Opening night is still 11 days away, but the Carolina Hurricanes needed this. Win or lose, they needed to play the way they know they can play. They needed to play the way they have to play.
The Hurricanes may not have scored as many goals as they could have in Sunday's 1-0 win over the Philadelphia Flyers -- and they may have lost two more players along the way -- but the win offered the positive reinforcement lacking in the Canes' three losses to open the exhibition season.
"I don't think the win-loss record matters," said Hurricanes center Eric Staal, who saw his first action of the preseason. "It's the feeling. Even if we'd given up a fluke [goal] late or gone to a shootout, we were playing our style of game."
Even if you believe preseason hockey is essentially meaningless (and for the most part it probably is), under Peter Laviolette the preseason has served as a reasonably accurate predictor of what's to come.
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The Canes went 5-3-1 in 2005 and opened the season on a 14-3-1 run. A year later, the hungover heroes went 1-4-0 in the preseason and were in crisis three games into the season. Then a 4-1-1 September in 2007 led to a 7-3-3 October.
Which brings us to the fall of 2008, when the Canes lost their first three games by a combined 13-5 score before playing their best hockey of the preseason Sunday.
Michael Leighton was solid in net. Thirteen of the 20 players on the ice for Carolina are likely to be there on opening night. Staal and Sergei Samsonov stood out about the crowd, as well they should.
Meanwhile, the injuries continue to mount, with Matt Cullen and Josef Melichar the latest to fall.
Cullen returned to the game after a hit by Philadelphia's Nate Guenin, but he didn't make it out of the first period. The Canes called Cullen's absence "precautionary," but the Canes also say he didn't suffer two concussions last season.
There was no doubt about what happened to Melichar. He took a puck in the face early in the third period and left bleeding profusely, but he did return.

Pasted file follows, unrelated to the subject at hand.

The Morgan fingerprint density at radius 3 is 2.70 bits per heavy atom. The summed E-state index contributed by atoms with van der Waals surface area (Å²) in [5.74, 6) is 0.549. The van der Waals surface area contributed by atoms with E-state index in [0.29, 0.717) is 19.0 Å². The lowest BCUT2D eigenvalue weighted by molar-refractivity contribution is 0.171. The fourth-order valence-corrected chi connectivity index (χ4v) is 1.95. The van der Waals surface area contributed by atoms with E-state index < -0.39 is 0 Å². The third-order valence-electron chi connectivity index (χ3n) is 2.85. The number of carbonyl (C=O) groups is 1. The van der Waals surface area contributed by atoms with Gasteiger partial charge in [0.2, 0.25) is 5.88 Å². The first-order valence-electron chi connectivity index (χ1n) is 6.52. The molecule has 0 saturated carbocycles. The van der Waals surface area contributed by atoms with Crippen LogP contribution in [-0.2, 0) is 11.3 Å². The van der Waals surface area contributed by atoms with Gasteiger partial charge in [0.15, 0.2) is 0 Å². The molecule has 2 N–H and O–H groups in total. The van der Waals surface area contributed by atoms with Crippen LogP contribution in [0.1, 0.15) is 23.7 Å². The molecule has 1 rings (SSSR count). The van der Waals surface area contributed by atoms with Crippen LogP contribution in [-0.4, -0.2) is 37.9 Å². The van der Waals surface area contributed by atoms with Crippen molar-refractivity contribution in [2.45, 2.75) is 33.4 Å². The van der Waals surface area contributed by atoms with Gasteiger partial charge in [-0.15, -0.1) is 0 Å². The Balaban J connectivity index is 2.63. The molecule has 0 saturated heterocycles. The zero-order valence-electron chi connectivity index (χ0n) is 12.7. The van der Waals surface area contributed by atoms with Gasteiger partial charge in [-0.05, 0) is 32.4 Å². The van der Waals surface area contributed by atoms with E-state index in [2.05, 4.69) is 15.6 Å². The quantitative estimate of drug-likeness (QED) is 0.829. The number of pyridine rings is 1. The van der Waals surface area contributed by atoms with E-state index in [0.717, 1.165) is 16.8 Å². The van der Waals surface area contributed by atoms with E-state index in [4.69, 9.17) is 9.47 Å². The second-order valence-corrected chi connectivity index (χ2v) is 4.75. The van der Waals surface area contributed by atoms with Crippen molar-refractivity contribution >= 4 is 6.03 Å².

Their injuries served as a reminder that sometimes preseason does matter, particularly for a team desperately needing to get off to a good start and searching for a sign it's moving in the right direction.
"Even though it is preseason, we needed a win," forward Chad LaRose said. "We need to get the wins under our belt and get the confidence in the room."
We've heard all summer how the Canes have treated the disease that plagued them the past two seasons, with a remodeled defense and younger group of forwards. Until Sunday, the symptoms weren't changing. In his first two starts, Cam Ward stopped only two of the first seven shots. The special teams were awful, the effort inconsistent, turnovers rampant.
The Canes weren't exorcising the demons of last season. They were indulging them.
That changed Sunday, particularly with the Samsonov-Staal-Patrick Eaves line in the lineup and looking potent.
"I mentioned to a few of the guys in the room," Staal said. "The key to our game is skating, and in the first period we were skating and attacking. When one line does it, it filters down and everyone's jumping. That's our style of game and we did that tonight."
Admittedly, it's far too easy to read too much into preseason hockey. That's particularly true for the first four exhibition games, when rosters are filled with only a smattering of veterans. The final two, with the roster down to only a handful of extra players, should be a better barometer.
For the Canes, that starts Thursday against the Predators in Nashville. All they have to do is play the way they did Sunday.